After you have your items placed, fill the jar with the paraffin leaving about ¾ inch to the top. Then, carefully thread your wick with the glass wick tube through the lid, place the wick in the bamboo and screw it in place. The wick doesn’t need to reach the bottom of the jar…in fact, the wick tube will sit flat more easily if the wick hangs freely and isn’t touching the bottom of the jar…plus, you’re probably not going to let your paraffin get that low.

Mason Jar Lantern DIY

Please note that decorative lids are not spill-proof! If you tip it over, it will spill. This is the reason for the regular canning lid. If you put your lantern away for the season; we’d suggest you carefully place the entire wick/lid combo into a Ziploc bag, replacing it with the canning lid so you don’t have leakage. This is how we package them for gift giving. You could actually just switch the jars around for seasonality if you’re not mixing citronella with paraffin.

Mason Jar Lanterns - Fall

Wick tip…keep it short…if it looks like its struggling, just tease off some of the hardened black soot with a pin and re-light it. If it’s dancing too much or smoking, try trimming it back a little. As always, practice flame safety!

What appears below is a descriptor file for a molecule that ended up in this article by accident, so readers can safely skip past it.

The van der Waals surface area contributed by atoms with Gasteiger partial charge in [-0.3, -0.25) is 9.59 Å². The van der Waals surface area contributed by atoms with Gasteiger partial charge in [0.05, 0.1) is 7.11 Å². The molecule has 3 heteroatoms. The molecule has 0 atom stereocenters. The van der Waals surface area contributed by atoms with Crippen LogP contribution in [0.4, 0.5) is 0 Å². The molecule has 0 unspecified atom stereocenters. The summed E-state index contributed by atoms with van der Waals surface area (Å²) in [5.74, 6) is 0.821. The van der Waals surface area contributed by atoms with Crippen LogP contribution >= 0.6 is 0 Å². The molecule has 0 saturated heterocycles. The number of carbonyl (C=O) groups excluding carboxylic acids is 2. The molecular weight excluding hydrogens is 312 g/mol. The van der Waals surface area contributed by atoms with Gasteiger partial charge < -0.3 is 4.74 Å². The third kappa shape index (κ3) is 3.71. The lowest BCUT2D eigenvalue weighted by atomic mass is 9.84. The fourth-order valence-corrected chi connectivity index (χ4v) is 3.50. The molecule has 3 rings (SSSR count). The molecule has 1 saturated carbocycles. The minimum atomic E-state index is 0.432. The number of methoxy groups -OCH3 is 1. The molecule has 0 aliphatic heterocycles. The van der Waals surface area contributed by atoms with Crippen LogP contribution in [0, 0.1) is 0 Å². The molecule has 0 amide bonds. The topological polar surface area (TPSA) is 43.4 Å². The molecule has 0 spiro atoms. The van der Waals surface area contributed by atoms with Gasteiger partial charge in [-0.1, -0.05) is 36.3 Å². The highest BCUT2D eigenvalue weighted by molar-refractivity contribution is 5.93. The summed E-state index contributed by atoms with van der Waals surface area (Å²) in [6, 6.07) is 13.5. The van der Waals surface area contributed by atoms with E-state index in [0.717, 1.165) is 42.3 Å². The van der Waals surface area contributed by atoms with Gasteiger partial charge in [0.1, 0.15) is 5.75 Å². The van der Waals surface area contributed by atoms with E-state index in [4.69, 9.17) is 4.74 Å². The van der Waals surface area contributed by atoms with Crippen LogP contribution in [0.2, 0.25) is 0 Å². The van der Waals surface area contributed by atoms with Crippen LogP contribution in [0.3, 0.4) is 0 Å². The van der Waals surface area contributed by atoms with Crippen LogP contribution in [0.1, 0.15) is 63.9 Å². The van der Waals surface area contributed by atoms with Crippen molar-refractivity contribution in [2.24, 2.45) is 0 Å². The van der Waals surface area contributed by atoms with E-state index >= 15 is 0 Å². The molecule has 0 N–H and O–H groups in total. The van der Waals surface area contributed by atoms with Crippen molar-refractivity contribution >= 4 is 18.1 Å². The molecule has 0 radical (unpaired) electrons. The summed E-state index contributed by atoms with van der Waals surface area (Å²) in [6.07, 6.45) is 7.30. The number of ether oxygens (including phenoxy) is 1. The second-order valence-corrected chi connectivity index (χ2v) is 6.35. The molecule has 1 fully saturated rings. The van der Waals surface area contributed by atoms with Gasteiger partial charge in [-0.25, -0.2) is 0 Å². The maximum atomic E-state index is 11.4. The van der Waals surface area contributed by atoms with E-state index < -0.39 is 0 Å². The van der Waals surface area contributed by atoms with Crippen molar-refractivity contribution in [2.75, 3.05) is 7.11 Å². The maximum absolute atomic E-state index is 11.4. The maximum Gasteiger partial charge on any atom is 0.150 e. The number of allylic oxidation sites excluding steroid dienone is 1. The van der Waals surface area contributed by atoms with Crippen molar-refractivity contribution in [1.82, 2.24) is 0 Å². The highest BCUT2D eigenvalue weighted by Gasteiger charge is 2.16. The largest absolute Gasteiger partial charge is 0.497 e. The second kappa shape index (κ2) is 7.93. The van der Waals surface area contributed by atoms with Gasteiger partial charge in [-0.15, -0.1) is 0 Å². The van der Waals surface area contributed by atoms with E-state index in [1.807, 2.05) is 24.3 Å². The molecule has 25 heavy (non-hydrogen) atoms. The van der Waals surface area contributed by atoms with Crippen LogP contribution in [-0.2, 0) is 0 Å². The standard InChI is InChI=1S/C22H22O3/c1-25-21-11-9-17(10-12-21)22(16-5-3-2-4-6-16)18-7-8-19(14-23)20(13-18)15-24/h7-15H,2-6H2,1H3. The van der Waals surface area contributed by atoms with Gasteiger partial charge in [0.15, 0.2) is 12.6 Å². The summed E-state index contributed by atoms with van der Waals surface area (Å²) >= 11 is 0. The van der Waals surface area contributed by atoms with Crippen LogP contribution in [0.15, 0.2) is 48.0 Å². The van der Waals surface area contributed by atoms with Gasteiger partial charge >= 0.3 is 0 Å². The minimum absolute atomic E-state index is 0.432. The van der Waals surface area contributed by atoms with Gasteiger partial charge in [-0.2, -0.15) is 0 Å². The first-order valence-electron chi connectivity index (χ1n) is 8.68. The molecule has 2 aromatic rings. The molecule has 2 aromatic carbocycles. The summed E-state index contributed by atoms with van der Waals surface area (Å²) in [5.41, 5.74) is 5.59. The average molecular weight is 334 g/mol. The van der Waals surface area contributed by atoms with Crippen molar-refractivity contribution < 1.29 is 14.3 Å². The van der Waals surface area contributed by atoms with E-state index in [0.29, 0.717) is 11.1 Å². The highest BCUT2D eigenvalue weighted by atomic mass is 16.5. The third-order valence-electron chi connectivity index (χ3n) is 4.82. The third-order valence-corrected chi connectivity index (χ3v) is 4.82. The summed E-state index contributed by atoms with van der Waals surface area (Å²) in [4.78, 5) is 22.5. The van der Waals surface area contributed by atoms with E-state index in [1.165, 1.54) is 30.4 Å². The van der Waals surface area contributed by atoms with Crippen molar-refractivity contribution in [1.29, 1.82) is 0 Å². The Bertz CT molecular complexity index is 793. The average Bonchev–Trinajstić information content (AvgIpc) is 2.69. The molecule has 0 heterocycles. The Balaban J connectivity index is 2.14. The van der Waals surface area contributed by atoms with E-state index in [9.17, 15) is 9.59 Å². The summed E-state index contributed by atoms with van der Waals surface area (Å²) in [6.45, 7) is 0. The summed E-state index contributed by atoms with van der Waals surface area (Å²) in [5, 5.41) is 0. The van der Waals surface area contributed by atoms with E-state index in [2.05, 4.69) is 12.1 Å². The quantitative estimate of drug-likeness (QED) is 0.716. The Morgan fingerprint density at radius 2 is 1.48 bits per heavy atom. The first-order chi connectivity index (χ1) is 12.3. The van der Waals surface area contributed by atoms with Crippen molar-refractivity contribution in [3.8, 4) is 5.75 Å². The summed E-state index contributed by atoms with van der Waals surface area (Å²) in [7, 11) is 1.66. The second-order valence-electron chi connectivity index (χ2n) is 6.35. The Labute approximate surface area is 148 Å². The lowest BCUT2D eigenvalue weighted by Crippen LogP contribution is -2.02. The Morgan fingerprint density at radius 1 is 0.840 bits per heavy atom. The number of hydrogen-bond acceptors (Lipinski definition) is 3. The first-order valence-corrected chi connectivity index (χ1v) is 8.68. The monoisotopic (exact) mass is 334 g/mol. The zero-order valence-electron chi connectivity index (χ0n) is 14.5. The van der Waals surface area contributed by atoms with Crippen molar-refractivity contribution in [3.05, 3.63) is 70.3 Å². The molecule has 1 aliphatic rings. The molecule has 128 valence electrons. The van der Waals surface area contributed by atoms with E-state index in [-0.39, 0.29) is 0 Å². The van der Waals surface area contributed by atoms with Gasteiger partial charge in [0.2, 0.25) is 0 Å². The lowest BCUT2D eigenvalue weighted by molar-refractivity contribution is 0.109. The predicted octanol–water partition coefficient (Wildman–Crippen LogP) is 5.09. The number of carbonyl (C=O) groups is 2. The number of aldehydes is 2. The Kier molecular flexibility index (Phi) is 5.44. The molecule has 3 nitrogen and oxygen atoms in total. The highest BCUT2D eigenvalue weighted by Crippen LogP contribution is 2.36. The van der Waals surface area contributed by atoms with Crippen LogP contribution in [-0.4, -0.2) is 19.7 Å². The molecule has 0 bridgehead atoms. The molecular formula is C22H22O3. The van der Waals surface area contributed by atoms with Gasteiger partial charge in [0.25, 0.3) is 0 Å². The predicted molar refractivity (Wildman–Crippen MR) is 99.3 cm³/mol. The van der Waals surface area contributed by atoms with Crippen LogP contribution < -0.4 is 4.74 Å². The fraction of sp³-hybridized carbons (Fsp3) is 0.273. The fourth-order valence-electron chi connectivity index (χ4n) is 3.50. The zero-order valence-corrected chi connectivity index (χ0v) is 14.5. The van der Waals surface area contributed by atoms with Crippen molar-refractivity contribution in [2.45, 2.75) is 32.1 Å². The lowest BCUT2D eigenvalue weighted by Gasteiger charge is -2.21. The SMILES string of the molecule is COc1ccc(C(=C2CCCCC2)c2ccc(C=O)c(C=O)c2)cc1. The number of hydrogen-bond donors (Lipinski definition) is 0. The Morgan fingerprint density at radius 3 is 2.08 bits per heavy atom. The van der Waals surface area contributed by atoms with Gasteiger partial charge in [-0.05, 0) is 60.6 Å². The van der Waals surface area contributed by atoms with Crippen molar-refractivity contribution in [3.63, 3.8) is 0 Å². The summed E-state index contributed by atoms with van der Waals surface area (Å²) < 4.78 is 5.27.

We’d love to see what creative fillers you use. Post pictures of your finished products here, or share your ideas in a comment below.

5 Comments

  1. Ann
    Posted March 29, 2014 at 9:11 pm | Permalink

    Can you add fragrance oil to the lamp oil for scent? If so how much/what ratio?

    • fcadmin
      Posted April 3, 2014 at 8:10 am | Permalink

      Hi Ann,
      You can try to add fragrance oil, but only if it is designed for a flammable product/process. We can not recommend ratios because we feel it is not very effective, and that the fragrance would be wasted with that application. In candles, most of the fragrance is actually released from the wax pool when it is melted, before it is burnt, but any excess is then consumed by the flame. In a lantern, there is no middle ground – either liquid or fire. The other reason we don’t add fragrance is because we often swap out the decorative fillers (pinecones, rosehips, stones) with the change of seasons and we don’t want to have cross contamination of the oils. You will also want to be careful as the fragrance oils may change the way the oil burns. It might not be as clean of a burn – which is especially important if indoors.
      Thanks for your question.

  2. Michele
    Posted September 24, 2014 at 12:13 pm | Permalink

    Hi, I just stumbled across your blog and think it is amazing. Are there any other options for oil than paraffin oil for burning inside? I’m not a huge fan of paraffin oil but love the idea of these lanterns.

    Thanks!

    • Posted September 25, 2014 at 2:38 pm | Permalink

      Hi Michele,

      I understand your concern with paraffin– it is why we’ve opted to carry only soy wax for candlemakers. Unfortunately, I don’t know of any alternative that will provide as clean of a burn and is still in a clear liquid form. We use Lamplight Ultra-Pure and as long as we keep wicks properly trimmed, we get a smoke-free burn.

      • Birdie Dozier
        Posted November 23, 2014 at 4:56 pm | Permalink

        Could you use olive oil?